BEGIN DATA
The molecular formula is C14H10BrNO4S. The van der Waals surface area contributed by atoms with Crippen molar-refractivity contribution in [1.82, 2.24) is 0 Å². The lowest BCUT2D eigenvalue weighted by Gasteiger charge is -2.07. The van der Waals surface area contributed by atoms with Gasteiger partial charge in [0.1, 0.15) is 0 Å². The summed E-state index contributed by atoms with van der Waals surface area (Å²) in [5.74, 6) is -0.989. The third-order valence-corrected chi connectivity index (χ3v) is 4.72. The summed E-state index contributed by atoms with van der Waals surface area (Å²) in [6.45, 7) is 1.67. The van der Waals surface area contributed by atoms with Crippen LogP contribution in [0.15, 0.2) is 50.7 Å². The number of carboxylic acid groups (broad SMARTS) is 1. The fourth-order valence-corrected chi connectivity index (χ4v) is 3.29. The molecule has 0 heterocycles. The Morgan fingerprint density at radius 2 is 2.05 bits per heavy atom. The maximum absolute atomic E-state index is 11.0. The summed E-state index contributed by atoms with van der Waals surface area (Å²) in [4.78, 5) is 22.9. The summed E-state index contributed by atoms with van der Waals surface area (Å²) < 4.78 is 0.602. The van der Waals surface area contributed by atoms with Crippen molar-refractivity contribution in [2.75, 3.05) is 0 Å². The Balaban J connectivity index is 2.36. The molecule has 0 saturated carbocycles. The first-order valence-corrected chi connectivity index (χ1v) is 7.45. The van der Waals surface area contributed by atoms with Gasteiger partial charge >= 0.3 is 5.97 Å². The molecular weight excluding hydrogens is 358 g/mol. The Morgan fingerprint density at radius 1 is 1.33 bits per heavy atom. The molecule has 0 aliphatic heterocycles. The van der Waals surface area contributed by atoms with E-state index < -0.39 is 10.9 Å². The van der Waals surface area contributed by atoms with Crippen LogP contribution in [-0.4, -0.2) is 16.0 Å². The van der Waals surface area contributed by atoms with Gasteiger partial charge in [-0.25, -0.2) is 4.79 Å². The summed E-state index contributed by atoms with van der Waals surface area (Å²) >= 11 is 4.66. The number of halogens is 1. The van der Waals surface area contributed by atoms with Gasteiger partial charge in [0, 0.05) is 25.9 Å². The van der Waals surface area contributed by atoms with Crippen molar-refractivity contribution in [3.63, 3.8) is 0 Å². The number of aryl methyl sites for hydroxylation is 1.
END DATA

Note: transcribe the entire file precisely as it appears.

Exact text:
The molecular formula is C14H10BrNO4S. The van der Waals surface area contributed by atoms with Crippen molar-refractivity contribution in [1.82, 2.24) is 0 Å². The lowest BCUT2D eigenvalue weighted by Gasteiger charge is -2.07. The van der Waals surface area contributed by atoms with Gasteiger partial charge in [0.1, 0.15) is 0 Å². The summed E-state index contributed by atoms with van der Waals surface area (Å²) in [5.74, 6) is -0.989. The third-order valence-corrected chi connectivity index (χ3v) is 4.72. The summed E-state index contributed by atoms with van der Waals surface area (Å²) in [6.45, 7) is 1.67. The van der Waals surface area contributed by atoms with Crippen LogP contribution in [0.15, 0.2) is 50.7 Å². The number of carboxylic acid groups (broad SMARTS) is 1. The fourth-order valence-corrected chi connectivity index (χ4v) is 3.29. The molecule has 0 heterocycles. The Morgan fingerprint density at radius 2 is 2.05 bits per heavy atom. The maximum absolute atomic E-state index is 11.0. The summed E-state index contributed by atoms with van der Waals surface area (Å²) in [4.78, 5) is 22.9. The summed E-state index contributed by atoms with van der Waals surface area (Å²) < 4.78 is 0.602. The van der Waals surface area contributed by atoms with Crippen molar-refractivity contribution in [2.75, 3.05) is 0 Å². The Balaban J connectivity index is 2.36. The molecule has 0 saturated carbocycles. The first-order valence-corrected chi connectivity index (χ1v) is 7.45. The van der Waals surface area contributed by atoms with Gasteiger partial charge >= 0.3 is 5.97 Å². The molecular weight excluding hydrogens is 358 g/mol. The Morgan fingerprint density at radius 1 is 1.33 bits per heavy atom. The molecule has 0 aliphatic heterocycles. The van der Waals surface area contributed by atoms with E-state index < -0.39 is 10.9 Å². The van der Waals surface area contributed by atoms with Crippen LogP contribution in [-0.4, -0.2) is 16.0 Å². The van der Waals surface area contributed by atoms with Gasteiger partial charge in [-0.25, -0.2) is 4.79 Å². The summed E-state index contributed by atoms with van der Waals surface area (Å²) >= 11 is 4.66. The number of halogens is 1. The van der Waals surface area contributed by atoms with Gasteiger partial charge in [0, 0.05) is 25.9 Å². The van der Waals surface area contributed by atoms with Crippen molar-refractivity contribution in [3.63, 3.8) is 0 Å². The number of aryl methyl sites for hydroxylation is 1.